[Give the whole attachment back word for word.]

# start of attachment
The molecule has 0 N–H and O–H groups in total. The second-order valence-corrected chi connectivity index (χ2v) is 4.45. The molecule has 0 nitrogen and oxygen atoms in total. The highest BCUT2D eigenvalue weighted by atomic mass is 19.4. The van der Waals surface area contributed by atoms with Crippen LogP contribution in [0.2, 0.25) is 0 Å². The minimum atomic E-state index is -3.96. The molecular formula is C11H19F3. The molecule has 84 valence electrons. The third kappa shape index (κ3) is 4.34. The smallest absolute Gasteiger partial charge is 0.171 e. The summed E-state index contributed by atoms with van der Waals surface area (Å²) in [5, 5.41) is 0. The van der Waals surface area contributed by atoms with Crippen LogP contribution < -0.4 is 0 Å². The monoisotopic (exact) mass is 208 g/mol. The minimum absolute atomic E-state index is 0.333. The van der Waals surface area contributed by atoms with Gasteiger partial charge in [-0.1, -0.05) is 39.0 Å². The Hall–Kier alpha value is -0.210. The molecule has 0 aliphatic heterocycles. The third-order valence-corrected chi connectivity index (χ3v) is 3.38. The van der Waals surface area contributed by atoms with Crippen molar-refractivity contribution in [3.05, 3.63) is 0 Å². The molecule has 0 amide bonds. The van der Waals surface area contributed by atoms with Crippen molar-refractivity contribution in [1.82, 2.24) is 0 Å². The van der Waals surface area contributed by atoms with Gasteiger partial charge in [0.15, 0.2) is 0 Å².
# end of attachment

The molecule has 0 N–H and O–H groups in total. The second-order valence-corrected chi connectivity index (χ2v) is 4.45. The molecule has 0 nitrogen and oxygen atoms in total. The highest BCUT2D eigenvalue weighted by atomic mass is 19.4. The van der Waals surface area contributed by atoms with Crippen LogP contribution in [0.2, 0.25) is 0 Å². The minimum atomic E-state index is -3.96. The molecular formula is C11H19F3. The molecule has 84 valence electrons. The third kappa shape index (κ3) is 4.34. The smallest absolute Gasteiger partial charge is 0.171 e. The summed E-state index contributed by atoms with van der Waals surface area (Å²) in [5, 5.41) is 0. The van der Waals surface area contributed by atoms with Crippen LogP contribution < -0.4 is 0 Å². The monoisotopic (exact) mass is 208 g/mol. The minimum absolute atomic E-state index is 0.333. The van der Waals surface area contributed by atoms with Gasteiger partial charge in [-0.1, -0.05) is 39.0 Å². The Hall–Kier alpha value is -0.210. The molecule has 0 aliphatic heterocycles. The third-order valence-corrected chi connectivity index (χ3v) is 3.38. The van der Waals surface area contributed by atoms with Crippen molar-refractivity contribution in [3.05, 3.63) is 0 Å². The molecule has 0 amide bonds. The van der Waals surface area contributed by atoms with Crippen molar-refractivity contribution in [1.82, 2.24) is 0 Å². The van der Waals surface area contributed by atoms with Gasteiger partial charge in [0.15, 0.2) is 0 Å².